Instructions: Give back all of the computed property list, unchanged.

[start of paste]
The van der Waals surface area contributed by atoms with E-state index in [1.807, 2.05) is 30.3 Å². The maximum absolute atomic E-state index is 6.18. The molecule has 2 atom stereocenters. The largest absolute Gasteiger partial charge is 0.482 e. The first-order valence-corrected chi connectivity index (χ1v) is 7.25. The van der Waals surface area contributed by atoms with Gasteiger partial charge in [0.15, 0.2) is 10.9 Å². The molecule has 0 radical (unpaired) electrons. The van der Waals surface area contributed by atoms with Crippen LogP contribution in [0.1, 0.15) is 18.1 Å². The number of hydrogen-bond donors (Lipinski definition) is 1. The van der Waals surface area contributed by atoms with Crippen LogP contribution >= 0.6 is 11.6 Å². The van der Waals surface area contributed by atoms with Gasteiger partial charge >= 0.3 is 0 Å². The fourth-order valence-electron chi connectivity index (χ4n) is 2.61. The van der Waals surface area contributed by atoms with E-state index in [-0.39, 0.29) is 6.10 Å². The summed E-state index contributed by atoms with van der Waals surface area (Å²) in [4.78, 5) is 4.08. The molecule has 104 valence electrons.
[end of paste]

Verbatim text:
The van der Waals surface area contributed by atoms with E-state index in [1.807, 2.05) is 30.3 Å². The maximum absolute atomic E-state index is 6.18. The molecule has 2 atom stereocenters. The largest absolute Gasteiger partial charge is 0.482 e. The first-order valence-corrected chi connectivity index (χ1v) is 7.25. The van der Waals surface area contributed by atoms with Gasteiger partial charge in [0.15, 0.2) is 10.9 Å². The molecule has 0 radical (unpaired) electrons. The van der Waals surface area contributed by atoms with Crippen LogP contribution in [0.1, 0.15) is 18.1 Å². The number of hydrogen-bond donors (Lipinski definition) is 1. The van der Waals surface area contributed by atoms with Crippen LogP contribution >= 0.6 is 11.6 Å². The van der Waals surface area contributed by atoms with Gasteiger partial charge >= 0.3 is 0 Å². The fourth-order valence-electron chi connectivity index (χ4n) is 2.61. The van der Waals surface area contributed by atoms with E-state index in [-0.39, 0.29) is 6.10 Å². The summed E-state index contributed by atoms with van der Waals surface area (Å²) in [4.78, 5) is 4.08. The molecule has 104 valence electrons.